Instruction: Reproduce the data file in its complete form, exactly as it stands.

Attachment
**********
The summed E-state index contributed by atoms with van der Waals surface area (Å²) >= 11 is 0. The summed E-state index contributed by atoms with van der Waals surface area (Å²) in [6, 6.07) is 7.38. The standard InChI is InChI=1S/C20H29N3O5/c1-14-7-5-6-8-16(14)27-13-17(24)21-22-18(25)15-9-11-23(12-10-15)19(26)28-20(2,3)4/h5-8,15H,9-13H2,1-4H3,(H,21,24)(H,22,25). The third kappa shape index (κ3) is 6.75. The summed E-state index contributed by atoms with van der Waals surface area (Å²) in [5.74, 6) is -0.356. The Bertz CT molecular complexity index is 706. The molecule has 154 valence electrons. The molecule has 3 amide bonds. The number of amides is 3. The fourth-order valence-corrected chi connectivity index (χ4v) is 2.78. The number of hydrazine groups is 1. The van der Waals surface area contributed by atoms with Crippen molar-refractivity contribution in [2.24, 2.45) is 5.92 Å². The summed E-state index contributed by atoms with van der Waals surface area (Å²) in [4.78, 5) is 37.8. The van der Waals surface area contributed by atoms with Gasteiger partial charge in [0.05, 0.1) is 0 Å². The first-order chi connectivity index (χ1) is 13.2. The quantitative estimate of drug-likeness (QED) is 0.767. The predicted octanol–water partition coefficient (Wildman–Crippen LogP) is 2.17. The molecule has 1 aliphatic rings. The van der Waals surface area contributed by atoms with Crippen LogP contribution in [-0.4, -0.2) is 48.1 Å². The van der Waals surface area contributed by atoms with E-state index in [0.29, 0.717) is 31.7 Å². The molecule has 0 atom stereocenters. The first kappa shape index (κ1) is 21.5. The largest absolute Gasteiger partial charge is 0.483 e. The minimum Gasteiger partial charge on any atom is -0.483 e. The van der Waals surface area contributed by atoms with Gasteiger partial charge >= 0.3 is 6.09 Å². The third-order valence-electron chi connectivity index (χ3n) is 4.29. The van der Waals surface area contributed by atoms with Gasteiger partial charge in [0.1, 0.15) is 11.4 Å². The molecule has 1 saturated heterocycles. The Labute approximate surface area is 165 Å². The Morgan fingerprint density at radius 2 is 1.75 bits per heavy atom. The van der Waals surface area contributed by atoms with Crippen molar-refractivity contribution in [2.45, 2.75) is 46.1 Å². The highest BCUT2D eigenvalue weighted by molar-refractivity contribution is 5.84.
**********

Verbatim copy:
The summed E-state index contributed by atoms with van der Waals surface area (Å²) >= 11 is 0. The summed E-state index contributed by atoms with van der Waals surface area (Å²) in [6, 6.07) is 7.38. The standard InChI is InChI=1S/C20H29N3O5/c1-14-7-5-6-8-16(14)27-13-17(24)21-22-18(25)15-9-11-23(12-10-15)19(26)28-20(2,3)4/h5-8,15H,9-13H2,1-4H3,(H,21,24)(H,22,25). The third kappa shape index (κ3) is 6.75. The summed E-state index contributed by atoms with van der Waals surface area (Å²) in [5.74, 6) is -0.356. The Bertz CT molecular complexity index is 706. The molecule has 154 valence electrons. The molecule has 3 amide bonds. The number of amides is 3. The fourth-order valence-corrected chi connectivity index (χ4v) is 2.78. The number of hydrazine groups is 1. The van der Waals surface area contributed by atoms with Crippen molar-refractivity contribution in [2.24, 2.45) is 5.92 Å². The summed E-state index contributed by atoms with van der Waals surface area (Å²) in [4.78, 5) is 37.8. The van der Waals surface area contributed by atoms with Gasteiger partial charge in [0.05, 0.1) is 0 Å². The first-order chi connectivity index (χ1) is 13.2. The quantitative estimate of drug-likeness (QED) is 0.767. The predicted octanol–water partition coefficient (Wildman–Crippen LogP) is 2.17. The molecule has 1 aliphatic rings. The van der Waals surface area contributed by atoms with Crippen LogP contribution in [-0.4, -0.2) is 48.1 Å². The van der Waals surface area contributed by atoms with E-state index in [0.29, 0.717) is 31.7 Å². The molecule has 0 atom stereocenters. The first kappa shape index (κ1) is 21.5. The largest absolute Gasteiger partial charge is 0.483 e. The minimum Gasteiger partial charge on any atom is -0.483 e. The van der Waals surface area contributed by atoms with Gasteiger partial charge >= 0.3 is 6.09 Å². The third-order valence-electron chi connectivity index (χ3n) is 4.29. The van der Waals surface area contributed by atoms with Gasteiger partial charge in [0.1, 0.15) is 11.4 Å². The molecule has 1 saturated heterocycles. The Labute approximate surface area is 165 Å². The Morgan fingerprint density at radius 2 is 1.75 bits per heavy atom. The van der Waals surface area contributed by atoms with Crippen molar-refractivity contribution in [2.45, 2.75) is 46.1 Å². The highest BCUT2D eigenvalue weighted by molar-refractivity contribution is 5.84.